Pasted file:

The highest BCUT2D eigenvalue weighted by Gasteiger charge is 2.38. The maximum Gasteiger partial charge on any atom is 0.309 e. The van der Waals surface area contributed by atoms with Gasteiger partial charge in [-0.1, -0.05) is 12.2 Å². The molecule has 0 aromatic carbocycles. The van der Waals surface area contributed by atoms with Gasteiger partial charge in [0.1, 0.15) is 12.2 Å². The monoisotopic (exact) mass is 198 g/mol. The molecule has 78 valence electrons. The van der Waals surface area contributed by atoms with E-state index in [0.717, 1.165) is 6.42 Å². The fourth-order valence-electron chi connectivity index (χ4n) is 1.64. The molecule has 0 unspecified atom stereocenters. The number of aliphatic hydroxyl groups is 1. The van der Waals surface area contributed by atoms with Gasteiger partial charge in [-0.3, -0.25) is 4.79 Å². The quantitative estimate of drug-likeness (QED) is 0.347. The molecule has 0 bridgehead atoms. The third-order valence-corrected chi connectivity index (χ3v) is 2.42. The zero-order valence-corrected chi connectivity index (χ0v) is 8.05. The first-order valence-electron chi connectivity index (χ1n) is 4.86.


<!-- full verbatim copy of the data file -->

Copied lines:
The highest BCUT2D eigenvalue weighted by Gasteiger charge is 2.38. The maximum Gasteiger partial charge on any atom is 0.309 e. The van der Waals surface area contributed by atoms with Gasteiger partial charge in [-0.1, -0.05) is 12.2 Å². The molecule has 0 aromatic carbocycles. The van der Waals surface area contributed by atoms with Gasteiger partial charge in [0.1, 0.15) is 12.2 Å². The monoisotopic (exact) mass is 198 g/mol. The molecule has 78 valence electrons. The van der Waals surface area contributed by atoms with E-state index in [0.717, 1.165) is 6.42 Å². The fourth-order valence-electron chi connectivity index (χ4n) is 1.64. The molecule has 0 unspecified atom stereocenters. The number of aliphatic hydroxyl groups is 1. The van der Waals surface area contributed by atoms with Gasteiger partial charge in [-0.3, -0.25) is 4.79 Å². The quantitative estimate of drug-likeness (QED) is 0.347. The molecule has 0 bridgehead atoms. The third-order valence-corrected chi connectivity index (χ3v) is 2.42. The zero-order valence-corrected chi connectivity index (χ0v) is 8.05. The first-order valence-electron chi connectivity index (χ1n) is 4.86.